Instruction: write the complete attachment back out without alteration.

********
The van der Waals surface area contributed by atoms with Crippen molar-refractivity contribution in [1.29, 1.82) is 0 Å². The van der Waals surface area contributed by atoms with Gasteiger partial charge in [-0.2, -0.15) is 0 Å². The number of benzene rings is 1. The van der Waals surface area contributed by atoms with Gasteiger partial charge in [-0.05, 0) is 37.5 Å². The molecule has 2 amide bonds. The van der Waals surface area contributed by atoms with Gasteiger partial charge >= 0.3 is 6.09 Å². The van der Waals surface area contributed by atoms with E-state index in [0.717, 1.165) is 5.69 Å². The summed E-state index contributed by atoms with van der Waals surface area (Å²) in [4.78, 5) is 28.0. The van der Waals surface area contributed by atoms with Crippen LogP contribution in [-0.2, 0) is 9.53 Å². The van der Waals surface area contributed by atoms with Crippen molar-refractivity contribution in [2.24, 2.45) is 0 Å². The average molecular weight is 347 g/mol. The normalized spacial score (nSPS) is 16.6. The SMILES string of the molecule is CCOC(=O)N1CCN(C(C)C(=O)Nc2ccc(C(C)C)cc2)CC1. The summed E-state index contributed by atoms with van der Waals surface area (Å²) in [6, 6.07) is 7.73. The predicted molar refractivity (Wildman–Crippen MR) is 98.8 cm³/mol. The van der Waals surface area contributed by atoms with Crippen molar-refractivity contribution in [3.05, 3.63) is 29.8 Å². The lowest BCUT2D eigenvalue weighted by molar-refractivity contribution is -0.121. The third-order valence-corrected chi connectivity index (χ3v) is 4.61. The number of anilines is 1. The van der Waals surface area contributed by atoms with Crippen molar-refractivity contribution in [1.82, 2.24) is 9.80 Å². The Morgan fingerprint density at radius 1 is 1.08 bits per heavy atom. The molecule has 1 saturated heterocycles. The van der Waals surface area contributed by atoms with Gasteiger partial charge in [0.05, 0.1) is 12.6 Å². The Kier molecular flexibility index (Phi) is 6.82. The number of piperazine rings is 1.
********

The van der Waals surface area contributed by atoms with Crippen molar-refractivity contribution in [1.29, 1.82) is 0 Å². The van der Waals surface area contributed by atoms with Gasteiger partial charge in [-0.2, -0.15) is 0 Å². The number of benzene rings is 1. The van der Waals surface area contributed by atoms with Gasteiger partial charge in [-0.05, 0) is 37.5 Å². The molecule has 2 amide bonds. The van der Waals surface area contributed by atoms with Gasteiger partial charge >= 0.3 is 6.09 Å². The van der Waals surface area contributed by atoms with E-state index in [0.717, 1.165) is 5.69 Å². The summed E-state index contributed by atoms with van der Waals surface area (Å²) in [4.78, 5) is 28.0. The van der Waals surface area contributed by atoms with Crippen LogP contribution in [-0.2, 0) is 9.53 Å². The van der Waals surface area contributed by atoms with Crippen molar-refractivity contribution in [2.24, 2.45) is 0 Å². The average molecular weight is 347 g/mol. The normalized spacial score (nSPS) is 16.6. The SMILES string of the molecule is CCOC(=O)N1CCN(C(C)C(=O)Nc2ccc(C(C)C)cc2)CC1. The summed E-state index contributed by atoms with van der Waals surface area (Å²) in [6, 6.07) is 7.73. The predicted molar refractivity (Wildman–Crippen MR) is 98.8 cm³/mol. The van der Waals surface area contributed by atoms with Crippen molar-refractivity contribution in [3.05, 3.63) is 29.8 Å². The lowest BCUT2D eigenvalue weighted by molar-refractivity contribution is -0.121. The third-order valence-corrected chi connectivity index (χ3v) is 4.61. The number of anilines is 1. The van der Waals surface area contributed by atoms with Crippen molar-refractivity contribution in [1.82, 2.24) is 9.80 Å². The Morgan fingerprint density at radius 1 is 1.08 bits per heavy atom. The molecule has 1 saturated heterocycles. The van der Waals surface area contributed by atoms with Gasteiger partial charge in [0.05, 0.1) is 12.6 Å². The Kier molecular flexibility index (Phi) is 6.82. The number of piperazine rings is 1.